The average yield per hectare of rice during the wet season was found to be the highest in Ebonyi, at 5.63 metric tons, but lowest in Kwara at 2.68 tons. For the dry season, Niger recorded the highest average yield per hectare of 6.45 metric tons while Kaduna had the least average yield per hectare of 3.5 metric tons. GEMS4 report, however, listed the potential for increasing productivity, pointing out that 13 per cent of farmers reported using high-yielding planting method (transplanting seedlings), while 32 per cent used irrigation and 56 per cent had access to one hectare of additional land.
The report listed the challenges observed to include finding that farmers generally reported having difficulties acquiring agroinputs, particularly quality seed and fertiliser and accessing credit. Infrastructure such as irrigation facilities, feeder roads and storage facilities constituted an area of challenge with poor quality or a total lack of it. Others include flooding in wet season, poor access to information on modern methods of farming and post-harvest technologies, poor access to credit, and a loss of labour through migration of young people to cities, resulting in aging farming population.
LEADERSHIP reports that although rice is a traditional crop in Nigeria, local production was limited until recently. Internal demand is growing and, at the same time, rice is a major commodity of world trade. Nigeria is therefore under pressure from international bodies not to restrict imports; production under local conditions to match prices of rice produced on large mechanised farms therefore represents a considerable challenge. Considerable effort has gone into breeding rice for West African conditions by both West Africa Rice Development Association WARDA and national research and dissemination institutions such as the National Cereals Research Institute NCRI.
 DFID therefore commissioned a three-country study, MAPs (Multi-Agency Partnerships) to be co-ordinated by the Overseas Development Institute, on the effectiveness of linkages between local, national and international institutions in disseminating improved technologies for rice production.  Just recently, Kebbi State government, announced it has commenced rice exportation to West and North African countries. Speaking when he hosted the Executive Secretary, Nigerian Shippers’ Council (NSC) Barr Hassan Bello, the governor of the state, Sen. Abubakar Atiku Bagudu said the state has started exporting rice to Republic of Benin, Niger and Libya in the last three years. “We are exporting rice because people from Benin Republic, Niger and Libya are buying our rice except if you are defining export as selling to the West (Europe). Bello had visited the governor with his management team to inform the Governor about the plans to establish an Inland Container Depot (ICD) and a Truck Transit Park in the state. The Governor however assured the Council of the readiness of his administration to support any project that will drive trade facilitation and sustain economic growth.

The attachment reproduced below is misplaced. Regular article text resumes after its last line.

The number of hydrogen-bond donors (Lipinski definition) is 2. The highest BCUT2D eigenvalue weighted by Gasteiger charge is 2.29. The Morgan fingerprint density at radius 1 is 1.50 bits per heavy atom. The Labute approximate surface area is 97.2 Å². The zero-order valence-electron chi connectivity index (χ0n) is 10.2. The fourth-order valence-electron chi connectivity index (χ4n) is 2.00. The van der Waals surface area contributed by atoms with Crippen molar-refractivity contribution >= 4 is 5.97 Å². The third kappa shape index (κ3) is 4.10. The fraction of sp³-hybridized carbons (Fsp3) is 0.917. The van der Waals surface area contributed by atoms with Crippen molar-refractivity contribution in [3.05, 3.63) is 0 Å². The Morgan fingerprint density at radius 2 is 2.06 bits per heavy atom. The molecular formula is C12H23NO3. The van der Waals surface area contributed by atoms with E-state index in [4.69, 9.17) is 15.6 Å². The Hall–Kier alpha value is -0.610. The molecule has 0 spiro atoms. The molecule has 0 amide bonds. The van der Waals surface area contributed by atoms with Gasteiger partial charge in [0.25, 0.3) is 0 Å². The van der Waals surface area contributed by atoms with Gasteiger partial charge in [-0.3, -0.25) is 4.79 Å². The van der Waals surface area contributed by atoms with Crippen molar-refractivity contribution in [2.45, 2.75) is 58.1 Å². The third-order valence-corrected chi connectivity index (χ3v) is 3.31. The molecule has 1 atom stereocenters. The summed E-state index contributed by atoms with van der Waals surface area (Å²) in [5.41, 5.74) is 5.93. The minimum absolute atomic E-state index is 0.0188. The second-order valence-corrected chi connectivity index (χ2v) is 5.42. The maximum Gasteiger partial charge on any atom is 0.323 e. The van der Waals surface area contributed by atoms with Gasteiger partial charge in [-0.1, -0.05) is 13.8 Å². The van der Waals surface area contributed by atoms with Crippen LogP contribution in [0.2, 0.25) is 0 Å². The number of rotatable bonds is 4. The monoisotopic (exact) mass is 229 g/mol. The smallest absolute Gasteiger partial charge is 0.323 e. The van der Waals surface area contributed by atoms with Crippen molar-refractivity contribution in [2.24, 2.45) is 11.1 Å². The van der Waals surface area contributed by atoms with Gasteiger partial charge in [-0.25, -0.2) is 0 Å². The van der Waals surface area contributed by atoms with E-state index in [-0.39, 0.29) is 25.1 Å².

He described Kebbi as agrarian state which has potential in agriculture, including aquatic splendour, which makes the state as part of the Blue Sea economy. Bagudu described the ICD and Truck Transit Park as very important projects to the state considering that it has enormous agricultural and minerals deposits. He said that sharing borders with Niger and Benin Republic, Kebbi has an advantage of exporting commodities. The governor also explained that the state has seven big rivers, including Argungu River which promotes the International Fishing Festival that has become a tourist destination. Apart from being a rice producer, Kebbi, the governor said produces onions and pepper, adding that all these have made the planned Lolo Inland Container Depot and Truck Park as very important.
Bello had during the visit informed the governor of the decision to construct the ICD and Truck Park in the state. The NSC CEO while noting that the state was strategically located said the two projects will stimulate the economy of the state with a lot of multiplier effect to the national economy. In a similar move, the Anambra State government has begun deepening its partnership with farmers to further strategise on measures geared toward making the state “the food basket of the nation’’. Governor Willie Obiano said this during a meeting with rice farmers at the Governor’s Lodge, Amawbia.